11. Alketi

    Alketi Member

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    Curious, do you need to enable the regen every time you get in the car? Wasn't there some setting that wasn't being saved?
     
  12. jchag

    jchag Member

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    No, what I'm saying is it took Tesla forever to get the Model X out on a chassis they were already using. Getting an entire new car into production will take longer. Oh, and a 2 year wait on deliveries start for anyone reserving today.
     
  13. jchag

    jchag Member

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    No, regen is always active. I drive in the Low mode for stronger regen.
     
  14. jdbob

    jdbob Member

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    There are two forward "gear" settings on many EV's and PHEV's. D usually simulates an automatic transmission as far as lifting off the throttle. L or B (depending on the model) is the high regen setting. It's not a touchscreen setting like on the Tesla, it's the "gear" selector that determines the regen.
     
  15. jchag

    jchag Member

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    No I haven't. Ive driven the Fiat, Spark, Leaf, Volt, Tesla S.
     
  16. taraquin

    taraquin Member

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    Do you know how many kW the Bolt regens at max capasity if its possible to figure out? Do you drive With "L"?

    I have driven several different Teslas now and the regen differes between batterypacks. It seems 70kW regen is tabout the max for every model. However, this feels quite different when you compare at TMS 60 that weighs slightly below 2000 kg vs at Model X 90 which weighs several hundred kg more. The regen with my S60 feels like braking hard but it takes a while to come to Complete stop. With the P90D it braked quite a bit less. With the Model X even less.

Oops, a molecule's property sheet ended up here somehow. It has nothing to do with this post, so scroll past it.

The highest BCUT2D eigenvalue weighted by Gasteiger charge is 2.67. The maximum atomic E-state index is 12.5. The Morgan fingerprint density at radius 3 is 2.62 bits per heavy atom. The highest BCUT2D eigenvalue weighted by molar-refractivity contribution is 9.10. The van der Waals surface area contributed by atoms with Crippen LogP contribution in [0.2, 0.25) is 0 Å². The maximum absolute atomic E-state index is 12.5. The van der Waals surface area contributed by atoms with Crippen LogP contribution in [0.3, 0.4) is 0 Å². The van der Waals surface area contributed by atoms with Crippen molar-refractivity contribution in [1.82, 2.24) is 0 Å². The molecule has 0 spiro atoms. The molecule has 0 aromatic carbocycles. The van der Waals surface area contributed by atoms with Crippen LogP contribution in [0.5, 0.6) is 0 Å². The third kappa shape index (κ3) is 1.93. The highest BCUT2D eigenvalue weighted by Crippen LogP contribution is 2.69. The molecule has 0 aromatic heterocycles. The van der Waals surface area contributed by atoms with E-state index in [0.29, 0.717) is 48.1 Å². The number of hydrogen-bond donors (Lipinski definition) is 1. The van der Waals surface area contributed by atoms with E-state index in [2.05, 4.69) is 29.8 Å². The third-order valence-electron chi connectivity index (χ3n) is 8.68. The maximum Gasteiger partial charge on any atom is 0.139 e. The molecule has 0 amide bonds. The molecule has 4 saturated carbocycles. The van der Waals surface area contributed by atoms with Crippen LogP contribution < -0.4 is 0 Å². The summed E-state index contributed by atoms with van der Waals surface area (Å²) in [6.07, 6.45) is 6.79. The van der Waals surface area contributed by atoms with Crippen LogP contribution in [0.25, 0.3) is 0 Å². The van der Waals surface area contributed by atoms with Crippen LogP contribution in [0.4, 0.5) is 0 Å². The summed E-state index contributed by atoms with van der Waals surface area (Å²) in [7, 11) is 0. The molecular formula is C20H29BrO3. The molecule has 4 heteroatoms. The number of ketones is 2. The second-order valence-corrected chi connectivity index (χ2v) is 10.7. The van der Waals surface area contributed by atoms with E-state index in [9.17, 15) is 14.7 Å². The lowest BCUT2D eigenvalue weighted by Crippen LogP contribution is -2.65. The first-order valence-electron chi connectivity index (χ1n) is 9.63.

17. jchag

    jchag Member

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    The dash has a KW meter that goes green when you release the accelerator, but i think you would need more of a consistent environment and actual meters to get an exact answer. I'm just going by feel. Motor Tend has an article that compares Bolt regen and Tesla for stopping distence, but does not calculate power put back in the battery.
     

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  18. BrettS

    BrettS Member

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    Just to preface this, I'm coming from a Prius and I've had my model S for about a month now. But I'm really not sure why the gas pedal is the right place for regen. On the prius as you hit the brake pedal it uses regen first and if you call for more braking than regen can provide it keeps regen on and also applies the 'real' brakes. You hit one pedal to brake and no matter how hard or soft you hit the pedal the car gives you the max regen and also ensures that car is still slowing down as much as you want. With 'one pedal' driving then you get regen as you let off of the gas pedal, but it only provides limited stopping power. If you want to stop faster than regen allows you still need to hit the brake pedal. It's counter intuitive.